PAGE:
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This eBook from the Gutenberg Project consists of approximately 319 pages of information about The Voice of the People.

The first impression of him at this time was one of extreme picturesqueness.  A slight tendency to stoutness gave dignity to a figure which, had it been thin, would have been insignificant, and served to accentuate a peculiar grace of curve which prevented his weight from carrying any suggestion of the coming solidity of middle age.  His rich, rather oily hair, worn longer than the fashion, fell in affected carelessness across his brow and lent to his candid eyes an expression of intensity and eloquence.  His clear-cut nose and the firm, fleshy curve of his prominent chin modified the effect of instability produced by his large and somewhat loosely moulded lips.  The salient quality of his personality, as of his appearance, was an ease of proportion almost urbane.  His presence in the overcrowded room diffused an infectious affability.  Though he spoke to few, he was at once, and irrepressibly, the friend of all.  He did not go out of his way to shake a single hand, he confined his conversation, with the old absorption, to the men at his table—­personal supporters, for the most part; but there was about him a pacific emanation—­an atmosphere at once social and political, which extended to the far end of the room and to men whose names he did not know.

He talked rapidly in a vibrant, low-toned voice, with frequent gestures of his shapely hands.  His laugh was easy, full, and inspiriting—­the laugh of a man with a vital sense of humour.  As Galt watched him, he smiled in unconscious sympathy.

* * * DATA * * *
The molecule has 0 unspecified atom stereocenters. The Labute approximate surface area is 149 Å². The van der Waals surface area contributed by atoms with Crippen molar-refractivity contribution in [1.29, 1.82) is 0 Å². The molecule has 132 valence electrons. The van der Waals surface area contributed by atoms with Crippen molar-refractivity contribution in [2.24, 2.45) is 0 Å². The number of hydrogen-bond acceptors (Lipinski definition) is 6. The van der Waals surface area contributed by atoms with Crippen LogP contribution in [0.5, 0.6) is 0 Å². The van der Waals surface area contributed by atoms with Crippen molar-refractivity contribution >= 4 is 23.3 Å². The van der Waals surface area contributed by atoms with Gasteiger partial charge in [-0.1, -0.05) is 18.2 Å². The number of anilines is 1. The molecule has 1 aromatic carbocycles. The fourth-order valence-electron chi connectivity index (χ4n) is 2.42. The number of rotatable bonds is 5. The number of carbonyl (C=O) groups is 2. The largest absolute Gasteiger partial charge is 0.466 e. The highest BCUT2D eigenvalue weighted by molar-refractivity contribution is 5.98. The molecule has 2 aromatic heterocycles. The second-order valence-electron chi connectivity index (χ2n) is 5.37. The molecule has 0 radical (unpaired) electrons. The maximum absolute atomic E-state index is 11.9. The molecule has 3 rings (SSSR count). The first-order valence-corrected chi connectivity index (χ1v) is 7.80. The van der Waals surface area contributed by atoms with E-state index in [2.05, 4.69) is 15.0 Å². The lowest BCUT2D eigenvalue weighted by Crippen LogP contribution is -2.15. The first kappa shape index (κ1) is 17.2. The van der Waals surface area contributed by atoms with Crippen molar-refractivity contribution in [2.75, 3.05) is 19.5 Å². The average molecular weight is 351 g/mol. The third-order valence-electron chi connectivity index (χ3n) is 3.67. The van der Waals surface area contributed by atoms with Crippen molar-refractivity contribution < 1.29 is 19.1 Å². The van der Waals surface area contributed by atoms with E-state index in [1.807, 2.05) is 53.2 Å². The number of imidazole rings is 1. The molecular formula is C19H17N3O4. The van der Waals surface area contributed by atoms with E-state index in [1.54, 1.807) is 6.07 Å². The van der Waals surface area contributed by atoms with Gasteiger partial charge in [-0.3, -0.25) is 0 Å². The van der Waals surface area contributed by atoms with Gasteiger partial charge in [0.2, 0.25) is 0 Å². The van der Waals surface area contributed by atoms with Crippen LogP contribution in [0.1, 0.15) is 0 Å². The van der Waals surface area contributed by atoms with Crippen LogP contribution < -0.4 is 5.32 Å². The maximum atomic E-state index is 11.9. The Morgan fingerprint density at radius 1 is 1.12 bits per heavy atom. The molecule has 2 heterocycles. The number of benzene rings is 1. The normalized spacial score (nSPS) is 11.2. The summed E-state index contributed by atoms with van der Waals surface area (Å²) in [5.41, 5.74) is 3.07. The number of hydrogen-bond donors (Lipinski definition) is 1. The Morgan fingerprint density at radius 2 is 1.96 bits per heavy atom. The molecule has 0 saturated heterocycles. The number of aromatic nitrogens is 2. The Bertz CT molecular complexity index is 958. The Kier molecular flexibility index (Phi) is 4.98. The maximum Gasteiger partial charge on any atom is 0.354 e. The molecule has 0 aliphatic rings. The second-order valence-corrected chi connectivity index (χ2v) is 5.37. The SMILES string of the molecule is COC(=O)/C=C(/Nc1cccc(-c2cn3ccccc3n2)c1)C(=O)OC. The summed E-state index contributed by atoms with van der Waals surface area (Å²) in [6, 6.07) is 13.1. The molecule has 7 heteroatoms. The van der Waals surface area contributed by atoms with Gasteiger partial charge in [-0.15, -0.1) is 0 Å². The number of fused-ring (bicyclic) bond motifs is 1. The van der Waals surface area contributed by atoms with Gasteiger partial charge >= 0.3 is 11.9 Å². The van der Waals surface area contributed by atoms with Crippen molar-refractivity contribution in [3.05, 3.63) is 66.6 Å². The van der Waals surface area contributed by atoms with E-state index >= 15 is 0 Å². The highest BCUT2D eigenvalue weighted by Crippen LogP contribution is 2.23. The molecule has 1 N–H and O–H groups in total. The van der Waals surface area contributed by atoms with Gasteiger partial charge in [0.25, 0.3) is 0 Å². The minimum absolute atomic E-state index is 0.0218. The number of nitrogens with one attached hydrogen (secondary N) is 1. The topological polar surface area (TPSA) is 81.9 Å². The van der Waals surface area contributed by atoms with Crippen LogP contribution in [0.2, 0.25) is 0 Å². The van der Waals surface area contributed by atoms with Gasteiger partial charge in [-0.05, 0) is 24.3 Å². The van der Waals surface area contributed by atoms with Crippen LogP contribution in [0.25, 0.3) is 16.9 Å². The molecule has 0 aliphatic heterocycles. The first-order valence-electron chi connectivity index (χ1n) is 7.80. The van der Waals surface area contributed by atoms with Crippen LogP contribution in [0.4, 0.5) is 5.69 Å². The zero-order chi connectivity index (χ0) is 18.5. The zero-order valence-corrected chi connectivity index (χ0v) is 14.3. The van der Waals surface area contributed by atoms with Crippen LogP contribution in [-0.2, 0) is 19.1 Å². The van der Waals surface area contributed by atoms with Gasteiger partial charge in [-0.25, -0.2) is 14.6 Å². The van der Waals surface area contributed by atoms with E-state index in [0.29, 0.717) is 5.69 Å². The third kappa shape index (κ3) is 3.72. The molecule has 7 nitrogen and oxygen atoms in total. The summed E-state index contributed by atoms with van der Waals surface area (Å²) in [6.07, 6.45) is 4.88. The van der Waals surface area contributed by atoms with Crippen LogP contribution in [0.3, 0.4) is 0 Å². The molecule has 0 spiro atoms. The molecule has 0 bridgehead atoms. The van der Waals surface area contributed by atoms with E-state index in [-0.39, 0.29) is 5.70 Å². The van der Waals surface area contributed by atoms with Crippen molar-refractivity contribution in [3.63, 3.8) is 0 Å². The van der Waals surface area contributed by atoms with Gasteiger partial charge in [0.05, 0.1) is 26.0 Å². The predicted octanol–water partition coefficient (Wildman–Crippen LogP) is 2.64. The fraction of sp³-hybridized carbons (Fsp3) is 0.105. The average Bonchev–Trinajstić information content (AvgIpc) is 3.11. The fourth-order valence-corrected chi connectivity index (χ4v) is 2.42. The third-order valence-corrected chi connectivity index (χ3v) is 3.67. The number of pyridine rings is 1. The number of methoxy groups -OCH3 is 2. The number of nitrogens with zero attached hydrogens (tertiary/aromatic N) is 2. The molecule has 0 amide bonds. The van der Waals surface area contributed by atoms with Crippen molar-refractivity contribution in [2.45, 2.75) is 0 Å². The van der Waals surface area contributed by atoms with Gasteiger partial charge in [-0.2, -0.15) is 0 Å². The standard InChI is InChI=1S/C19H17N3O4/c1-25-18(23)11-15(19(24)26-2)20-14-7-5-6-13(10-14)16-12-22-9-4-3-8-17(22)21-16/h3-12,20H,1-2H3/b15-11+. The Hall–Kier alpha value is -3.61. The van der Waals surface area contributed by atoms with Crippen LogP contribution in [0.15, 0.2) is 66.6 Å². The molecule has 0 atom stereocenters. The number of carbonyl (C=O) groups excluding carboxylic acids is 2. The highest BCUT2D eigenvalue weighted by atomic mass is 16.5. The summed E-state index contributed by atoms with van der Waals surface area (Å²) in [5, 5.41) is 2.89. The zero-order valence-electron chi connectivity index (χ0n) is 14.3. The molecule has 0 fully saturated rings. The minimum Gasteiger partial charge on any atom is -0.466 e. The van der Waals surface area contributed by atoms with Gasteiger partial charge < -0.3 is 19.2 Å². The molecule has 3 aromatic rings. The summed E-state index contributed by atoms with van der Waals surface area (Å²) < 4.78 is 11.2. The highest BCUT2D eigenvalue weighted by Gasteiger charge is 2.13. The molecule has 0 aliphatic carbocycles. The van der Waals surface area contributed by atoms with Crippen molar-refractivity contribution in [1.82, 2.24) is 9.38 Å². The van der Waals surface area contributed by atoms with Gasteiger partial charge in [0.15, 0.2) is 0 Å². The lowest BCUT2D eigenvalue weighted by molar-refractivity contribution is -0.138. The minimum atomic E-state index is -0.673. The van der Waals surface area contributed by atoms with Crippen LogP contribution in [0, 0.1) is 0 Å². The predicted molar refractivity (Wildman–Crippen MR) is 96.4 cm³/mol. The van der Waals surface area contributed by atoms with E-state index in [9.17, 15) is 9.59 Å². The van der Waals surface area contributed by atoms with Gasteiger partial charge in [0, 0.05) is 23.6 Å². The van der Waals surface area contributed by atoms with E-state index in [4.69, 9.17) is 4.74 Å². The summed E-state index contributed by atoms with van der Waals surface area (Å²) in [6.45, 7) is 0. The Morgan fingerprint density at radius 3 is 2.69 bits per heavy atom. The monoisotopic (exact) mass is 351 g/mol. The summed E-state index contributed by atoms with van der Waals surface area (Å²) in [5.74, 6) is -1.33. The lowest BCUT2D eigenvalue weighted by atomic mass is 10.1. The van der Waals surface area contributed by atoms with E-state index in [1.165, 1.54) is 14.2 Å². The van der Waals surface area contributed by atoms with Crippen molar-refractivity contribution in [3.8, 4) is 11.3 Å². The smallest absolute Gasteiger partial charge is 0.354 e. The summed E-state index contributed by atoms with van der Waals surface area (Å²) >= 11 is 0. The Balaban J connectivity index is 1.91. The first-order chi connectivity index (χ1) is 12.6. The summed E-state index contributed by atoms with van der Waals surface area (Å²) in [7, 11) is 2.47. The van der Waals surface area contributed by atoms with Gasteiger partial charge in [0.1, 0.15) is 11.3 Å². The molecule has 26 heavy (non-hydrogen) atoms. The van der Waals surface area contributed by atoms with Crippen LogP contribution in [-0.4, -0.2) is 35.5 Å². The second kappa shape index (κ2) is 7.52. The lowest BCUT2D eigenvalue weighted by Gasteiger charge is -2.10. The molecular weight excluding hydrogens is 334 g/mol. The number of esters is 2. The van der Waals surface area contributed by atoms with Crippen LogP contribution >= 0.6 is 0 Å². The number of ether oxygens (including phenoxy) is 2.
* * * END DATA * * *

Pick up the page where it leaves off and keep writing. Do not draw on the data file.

“But for Burr, I think I’d like to see Webb governor,” he said.  “After all, it is something to have a man who looks well in a procession—­and he has a charming wife.”

II

The gas light and electric light illuminating the opera house fell with a curious distinction in tone upon the crowd which filled the building and overflowed through darkened doors and windows.  Beneath the electric jets the faces were focussed to a white hush of expectancy, which mellowed into a blur of impatient animation where the dim gas flickered against the walls.

Since the birth of Virginia Democracy, the people had not witnessed so generous an outpouring of delegates.  In a State where every man is more or less a politician, the convention had assumed the air of a carnival of males—­the restriction of sex limiting it to an expression of but half the population.

The delegations from the congressional districts were marshalled in line upon the floor and stage, their positions denoted by numbered placards on poles, while in the galleries an enthusiastic swarm of visitors gave vent to the opinions of that tribunal which is the public.  A straggling fringe of feet, in white socks and low shoes, suspended from the red and gilt railings of the boxes, illustrated the peculiar privileges enjoyed in the absence of the feminine atmosphere.  From stage to gallery the play of palm-leaf fans produced the effect of a swarm of gigantic insects, and behind them rows of flushed and perspiring faces were turned upon the gentleman who held the floor.

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